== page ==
Erin Byrne regularly dives into the soapy waters of daytime television and tries to make sense of it all. This week she takes on “Hollyoaks.”
When last we saw Brendan and Ste they were exchanging tenderness upon the Liffey Bridge. Picking up the next morning Brendan buys croissants and promises to show Ste around Dublin.
They wind up at Seamus Brady’s vacant club where Brendan confesses that his father used to beat him up and call him “Brenda.” Ste responds in the only way Brendan can understand; with senseless violence. Together they shatter glasses and bust up furniture before finally winding up on the floor together. Nothing says true love like sex on a pile of broken glass.
I must admit this was all very exciting. I’d waited a long time for this and honestly, I nearly bit my fingers off seeing Ste and Brendan together at last. I was beaming for all of 10 minutes; but when they returned to Hollyoaks hand in hand, their happiness turned to ash in my mouth.
As everyone who has ever watched anything involving a prolonged will they/won’t they, sexual-tension-packed, star-crossed-romance, sociopathic-chicken-hawk-meets-scrawny-chav-type storyline knows, the moment they get together for good they become insufferable. It was painful to watch Brendan getting Ste’s kids ready for school, gaze into Ste’s eyes and talk about true love, always. Barf.
Let’s pause to remember that Brendan is a murderer who used to beat Ste regularly. One lesson I learned watching “Hollyoaks” is that it doesn’t matter how horrible a man is to you, only you and the power of your love can save him. Ste is nothing if not perseverant. Actually, that’s not true at all. He’s just a former juvenile delinquent who got involved with a mad man.
So what does this make me? Why am I so disappointed by Brendan’s newfound morality? Because soap operas are fantasies, fantasies often bordering on science fiction; occasionally even crossing that border. (“One Life to Live” and the city of Eterna, I’m looking at you.)
The best fantasies are the ones where you, the reader/viewer, can see yourself in the action; allowing you to do vicarious things like wear a strapless dress for a breakfast meeting with your divorce lawyer or take over Newman Enterprises.
I like “Hollyoaks” because I can pretend I’m Brendan, punching stupid, sexy Ste until he is begging to meet me in the wine cellar. That’s why I tuned in. Not namby-pamby wedding-ring fantasies.
Fortunately for me, Ste and Brendan’s bliss was short-lived. Seamus Brady, the only man alive capable of making Brendan Brady’s blood run cold, followed his blue-eyed son back to Chester.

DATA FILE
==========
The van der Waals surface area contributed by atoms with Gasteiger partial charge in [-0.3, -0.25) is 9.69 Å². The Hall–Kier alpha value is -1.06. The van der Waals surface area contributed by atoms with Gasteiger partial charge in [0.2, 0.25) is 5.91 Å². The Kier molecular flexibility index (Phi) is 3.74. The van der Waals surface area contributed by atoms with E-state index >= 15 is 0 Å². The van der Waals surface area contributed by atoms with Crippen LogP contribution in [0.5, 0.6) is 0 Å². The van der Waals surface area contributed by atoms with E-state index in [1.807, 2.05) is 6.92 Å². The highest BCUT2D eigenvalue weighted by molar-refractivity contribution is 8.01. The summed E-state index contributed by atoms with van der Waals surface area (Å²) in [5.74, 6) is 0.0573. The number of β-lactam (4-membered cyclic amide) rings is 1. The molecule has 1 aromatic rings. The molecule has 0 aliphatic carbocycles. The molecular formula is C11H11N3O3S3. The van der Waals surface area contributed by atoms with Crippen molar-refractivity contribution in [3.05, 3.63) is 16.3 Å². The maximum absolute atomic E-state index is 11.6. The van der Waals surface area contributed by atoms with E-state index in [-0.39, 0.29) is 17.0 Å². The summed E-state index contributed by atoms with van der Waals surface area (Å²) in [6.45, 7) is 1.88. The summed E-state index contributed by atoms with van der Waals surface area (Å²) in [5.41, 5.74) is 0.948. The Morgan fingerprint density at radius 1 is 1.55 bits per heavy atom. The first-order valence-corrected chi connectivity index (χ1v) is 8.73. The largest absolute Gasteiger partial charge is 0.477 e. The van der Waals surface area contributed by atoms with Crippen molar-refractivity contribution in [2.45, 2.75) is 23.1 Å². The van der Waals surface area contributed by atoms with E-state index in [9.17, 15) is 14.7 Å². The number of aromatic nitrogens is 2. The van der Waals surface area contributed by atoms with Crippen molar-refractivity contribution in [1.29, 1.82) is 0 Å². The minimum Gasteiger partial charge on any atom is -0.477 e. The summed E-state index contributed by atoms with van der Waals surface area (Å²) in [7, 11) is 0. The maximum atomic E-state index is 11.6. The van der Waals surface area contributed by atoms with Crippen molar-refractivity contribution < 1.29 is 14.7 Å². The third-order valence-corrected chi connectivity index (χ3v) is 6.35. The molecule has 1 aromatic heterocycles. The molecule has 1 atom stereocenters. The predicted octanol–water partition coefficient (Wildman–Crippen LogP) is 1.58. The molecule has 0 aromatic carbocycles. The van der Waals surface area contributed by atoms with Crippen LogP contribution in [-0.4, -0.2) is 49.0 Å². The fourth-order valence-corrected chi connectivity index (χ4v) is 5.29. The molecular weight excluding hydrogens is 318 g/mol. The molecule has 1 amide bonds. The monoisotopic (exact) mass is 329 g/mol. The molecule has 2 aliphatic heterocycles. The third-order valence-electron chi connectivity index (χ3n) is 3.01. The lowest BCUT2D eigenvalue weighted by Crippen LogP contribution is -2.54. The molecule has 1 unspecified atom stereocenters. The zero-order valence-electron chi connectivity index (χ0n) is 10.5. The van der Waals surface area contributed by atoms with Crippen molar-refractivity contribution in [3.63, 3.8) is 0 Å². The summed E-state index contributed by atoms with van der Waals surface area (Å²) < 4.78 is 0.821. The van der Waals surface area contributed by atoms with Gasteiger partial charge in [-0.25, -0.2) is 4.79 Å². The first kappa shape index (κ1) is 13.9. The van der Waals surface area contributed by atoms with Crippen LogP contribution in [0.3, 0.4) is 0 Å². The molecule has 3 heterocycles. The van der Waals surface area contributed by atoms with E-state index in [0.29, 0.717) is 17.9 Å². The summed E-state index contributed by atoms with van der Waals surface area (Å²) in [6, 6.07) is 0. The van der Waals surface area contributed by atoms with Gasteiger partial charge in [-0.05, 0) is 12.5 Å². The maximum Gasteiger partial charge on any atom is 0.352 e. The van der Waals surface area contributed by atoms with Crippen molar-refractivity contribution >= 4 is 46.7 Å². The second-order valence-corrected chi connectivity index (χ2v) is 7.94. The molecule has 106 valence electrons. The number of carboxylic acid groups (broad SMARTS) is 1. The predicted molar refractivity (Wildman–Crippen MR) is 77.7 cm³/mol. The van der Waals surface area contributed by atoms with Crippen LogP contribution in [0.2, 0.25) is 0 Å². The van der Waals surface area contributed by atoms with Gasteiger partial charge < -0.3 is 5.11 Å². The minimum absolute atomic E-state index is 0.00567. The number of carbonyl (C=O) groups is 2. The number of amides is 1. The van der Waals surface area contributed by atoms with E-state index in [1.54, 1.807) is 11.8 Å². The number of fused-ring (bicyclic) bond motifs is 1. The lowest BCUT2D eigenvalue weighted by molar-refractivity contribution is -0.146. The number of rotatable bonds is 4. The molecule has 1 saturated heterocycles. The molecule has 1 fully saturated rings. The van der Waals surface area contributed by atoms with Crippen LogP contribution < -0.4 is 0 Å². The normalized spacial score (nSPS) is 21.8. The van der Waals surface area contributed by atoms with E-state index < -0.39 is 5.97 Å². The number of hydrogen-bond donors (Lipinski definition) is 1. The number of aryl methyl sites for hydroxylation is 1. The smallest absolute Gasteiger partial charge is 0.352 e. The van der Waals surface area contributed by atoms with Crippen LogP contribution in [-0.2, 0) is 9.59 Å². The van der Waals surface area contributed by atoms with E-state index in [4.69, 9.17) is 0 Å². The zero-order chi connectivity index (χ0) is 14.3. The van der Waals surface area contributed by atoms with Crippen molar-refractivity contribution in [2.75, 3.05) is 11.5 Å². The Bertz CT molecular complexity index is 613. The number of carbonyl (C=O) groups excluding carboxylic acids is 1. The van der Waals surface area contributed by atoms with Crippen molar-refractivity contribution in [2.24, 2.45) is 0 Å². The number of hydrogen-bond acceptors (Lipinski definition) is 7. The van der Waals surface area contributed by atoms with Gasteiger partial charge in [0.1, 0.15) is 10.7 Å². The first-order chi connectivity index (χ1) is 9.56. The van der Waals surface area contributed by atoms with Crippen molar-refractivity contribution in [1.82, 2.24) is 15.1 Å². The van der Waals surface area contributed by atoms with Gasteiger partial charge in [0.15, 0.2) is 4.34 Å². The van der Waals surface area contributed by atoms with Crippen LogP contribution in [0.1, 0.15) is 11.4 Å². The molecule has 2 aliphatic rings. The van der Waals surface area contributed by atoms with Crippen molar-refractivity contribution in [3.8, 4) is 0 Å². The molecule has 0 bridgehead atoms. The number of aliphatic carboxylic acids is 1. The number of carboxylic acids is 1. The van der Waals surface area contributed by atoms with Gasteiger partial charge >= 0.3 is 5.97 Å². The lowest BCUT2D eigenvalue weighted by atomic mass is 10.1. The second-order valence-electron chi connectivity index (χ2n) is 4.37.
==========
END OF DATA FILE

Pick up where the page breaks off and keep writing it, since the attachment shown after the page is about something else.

It was about this time that I learned that Brendan Brady would be exiting the canvas. Initially, I was pretty upset, pouting and insisting that my husband coddle me in my time of despair. (To his credit he did buy me some smokes, which was sweet.) But a day or so after finding out that Brendan was leaving I was ready for him to go. I couldn’t stand any more domestic bliss.
So you can understand my excitement and imagine my surprise when Walker came back to town looking to destroy Brendan Brady. Walker was an undercover cop who met Brendan while he was in prison, falsely accused of murdering Rae, the pebble-toothed troll.
Walker and Brendan shared some Beecher/Keller realness while in the joint; all the while Walker was tightening his net. See, Brendan sold Walker’s brother some bad acid or something and it killed him. Walker left the show for a while, having to lay low after the aforementioned Tilt-A-Whirl incident, and now he’s back and ready to kill.
For a while Walker has been stalking Brendan from the shadows, sending jail-bait Kevin in to do his dirty work. Gotta hand it to him, Walker knows Brendan’s type. But Brendan’s having none of it because he loves Ste too much. Since his seductions aren’t working Walker beats the shit out of Kevin, then orders him to tell the police that Brendan did it.
Since Brendan has a record of beating up delicate younger men the cops didn’t need much convincing. You know who else didn’t need much convincing? Ste. He was already suspicious because he’d caught Kevin trying to put the moves on Brendan.